‘It’s a dud’: Malacañang dismisses Robredo’s findings on drug war

Sofia Tomacruz
‘It’s a dud’: Malacañang dismisses Robredo’s findings on drug war
Presidential Spokesperson Salvador Panelo says the Duterte administration will only listen to recommendations of experts who have been involved in the anti-illegal drug campaign 'from the very beginning'

MANILA, Philippines – Presidential Spokesperson Salvador Panelo on Monday, January 6, dismissed Vice President Leni Robredo’s assessment of the Duterte administration’s flagship anti-illegal drug campaign, saying her findings as co-chair of the Inter-Agency Committee on Anti-Illegal Drugs (ICAD) revealed “nothing new.”

Palagay ko failure ‘yung pag-upo niya…. When she was threatening this report, she implied na meron siyang nadiskubreng irregularidad na akala mo ay bombang sasabog – it’s a dud,” Panelo told reporters in a press briefing on Monday.

(I think her stint [as ICAD co-chair] was a failure…. When she was threatening this report, she implied she discovered irregularities as though it would be some bombshell finding – it’s a dud.)

Wala naman siyang sinabing bago na hindi tinututukan ng mga ahensya na involved sa laban sa droga. There is nothing new in what she said,” he added.

(She isn’t saying anything that agencies [involved in the anti-illegal drug campaign] aren’t already addressing. There is nothing new in what she said.)

What did Robredo say? Among the major findings Robredo publicized on Monday was that authorities were only able to sieze 1% of the total supply of illegal drugs in the country.

The Vice President cited findings from her 40-page ICAD report, which showed drug addicts consume about 156,000 kilos of shabu every year, based on data from the Philippine National Police Drug Enforcement Group. Data from the police likewise showed this was estimated to be worth some P1.3 trillion a year.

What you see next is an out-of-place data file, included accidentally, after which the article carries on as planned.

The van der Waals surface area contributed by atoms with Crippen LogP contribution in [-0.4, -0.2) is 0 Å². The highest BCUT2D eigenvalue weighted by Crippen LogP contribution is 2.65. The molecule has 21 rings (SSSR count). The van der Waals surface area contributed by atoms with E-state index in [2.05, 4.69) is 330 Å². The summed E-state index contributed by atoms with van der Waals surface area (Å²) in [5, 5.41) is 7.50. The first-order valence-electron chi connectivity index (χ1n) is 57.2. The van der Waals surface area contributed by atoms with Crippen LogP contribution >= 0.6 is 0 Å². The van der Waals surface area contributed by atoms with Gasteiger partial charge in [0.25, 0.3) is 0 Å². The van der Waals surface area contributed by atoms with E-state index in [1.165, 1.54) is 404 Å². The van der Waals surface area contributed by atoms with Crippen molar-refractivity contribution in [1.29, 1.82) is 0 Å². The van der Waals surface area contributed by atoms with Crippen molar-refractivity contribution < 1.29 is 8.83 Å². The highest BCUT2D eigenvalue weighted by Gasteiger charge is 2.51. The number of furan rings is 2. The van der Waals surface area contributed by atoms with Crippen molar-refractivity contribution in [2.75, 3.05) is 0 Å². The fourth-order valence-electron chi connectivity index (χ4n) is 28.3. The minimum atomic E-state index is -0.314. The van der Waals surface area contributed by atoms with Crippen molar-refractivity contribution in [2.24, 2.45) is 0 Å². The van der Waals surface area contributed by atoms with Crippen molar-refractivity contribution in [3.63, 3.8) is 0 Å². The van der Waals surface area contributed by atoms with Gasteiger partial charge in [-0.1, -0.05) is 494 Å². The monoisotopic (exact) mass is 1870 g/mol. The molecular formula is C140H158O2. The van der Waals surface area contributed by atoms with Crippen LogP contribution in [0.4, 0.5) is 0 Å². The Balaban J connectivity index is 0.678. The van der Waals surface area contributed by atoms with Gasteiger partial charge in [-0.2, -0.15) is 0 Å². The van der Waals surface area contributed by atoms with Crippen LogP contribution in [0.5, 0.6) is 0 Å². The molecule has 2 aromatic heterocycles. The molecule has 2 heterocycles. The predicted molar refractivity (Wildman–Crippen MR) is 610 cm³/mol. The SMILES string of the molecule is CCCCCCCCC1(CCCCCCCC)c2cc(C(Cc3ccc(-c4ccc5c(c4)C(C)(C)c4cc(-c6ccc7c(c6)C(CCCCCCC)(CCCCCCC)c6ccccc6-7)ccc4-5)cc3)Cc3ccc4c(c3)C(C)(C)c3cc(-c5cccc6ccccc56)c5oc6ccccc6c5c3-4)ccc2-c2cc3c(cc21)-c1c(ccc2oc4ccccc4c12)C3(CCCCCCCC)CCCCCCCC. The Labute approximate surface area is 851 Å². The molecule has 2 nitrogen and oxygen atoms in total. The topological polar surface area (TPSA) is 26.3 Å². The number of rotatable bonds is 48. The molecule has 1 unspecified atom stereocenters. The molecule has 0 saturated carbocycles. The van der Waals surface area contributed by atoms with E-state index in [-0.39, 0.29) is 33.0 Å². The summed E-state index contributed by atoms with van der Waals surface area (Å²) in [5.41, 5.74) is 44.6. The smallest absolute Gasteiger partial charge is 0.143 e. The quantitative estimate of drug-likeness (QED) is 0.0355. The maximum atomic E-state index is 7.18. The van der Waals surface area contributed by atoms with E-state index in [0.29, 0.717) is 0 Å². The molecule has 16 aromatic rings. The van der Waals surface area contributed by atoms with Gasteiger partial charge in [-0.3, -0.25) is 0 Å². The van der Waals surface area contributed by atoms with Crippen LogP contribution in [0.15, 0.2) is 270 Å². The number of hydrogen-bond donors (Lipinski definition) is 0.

Of this number, though, data showed the Philippine Drug Enforcement Agency (PDEA) was only able to seize 1,344 kilos of shabu from January to October 2019. The amount was already higher than what the PDEA recovered in 2018 (785 kilos) and 2017 (1,053 kilos).

Robredo said the Anti-Money Laundering Council was likewise only able to seize P1.4 billion worth of drug money from 2017 to 2018.

If it were an exam, Robredo said the Duterte government’s score would be “1 over 100.”

The ‘facts’ according to Panelo: Panelo sought to dispel Robredo’s findings, saying the Vice President simply did not know enough to make conclusions after her stint as ICAD co-chair in late 2019. He argued what was important was that authorities continued to sieze drugs despite its entrance through the country’s porous borders.

Mali ang computation niya (Her computation is wrong)…. Even assuming it to be true, it does not mean it’s a failure. Paano magiging failure? Maraming sinirang factories ng droga, maraming nahuli, marami ang nasalanta, marami ang ni-rehabilitate (How could it be a failure? Many drug factories have been destroyed, many [drug addicts, pushers] have been caught, many have been destroyed, and many have been rehabilitated),” Panelo said.

“These are the facts,” he added. Rights groups have warned that killings seen in Duterte’s drug war have reached the threshold of “crimes against humanity.

Panelo likewise brushed aside Robredo’s recommendation that the Dangerous Drugs Board, rather than the PDEA, should be leading the drug war, saying the Duterte administration would only listen to experts who have been involved in anti-illegal drug operations “from the very beginning.”

“It’s the experts that should give us recommendations…. Hindi ‘yung pumasok ka lang dalawang linggo, magaling ka na (Just because you were there for two weeks, does not mean you’re an expert already),” Panelo said.

Asked how the administration would respond if Robredo’s findings were accurate, Panelo said it would defer to the PDEA to respond and explain findings and data. 

Where it started: Duterte earlier designated Robredo as ICAD co-chair in response to her critique the drug war needed to be “tweaked” because it is “not working.” The post was fraught with uncertainty from the start as Robredo had to navigate her vague role with undefined powers.

Over the course of Robredo’s stint in the ICAD, Malacañang’s statements changed from allowing Robredo to overhaul the goverment’s anti-illegal drug campaign to requiring she first seek Duterte’s approval.

Duterte eventually fired Robredo from the post just 18 days after she accepted the job, saying he could not trust her. – Rappler.com

Sofia Tomacruz

Sofia Tomacruz covers foreign affairs and is the lead reporter on the coronavirus pandemic. She also writes stories on the treatment of women and children. Follow her on Twitter via @sofiatomacruz. Email her at sofia.tomacruz@rappler.com.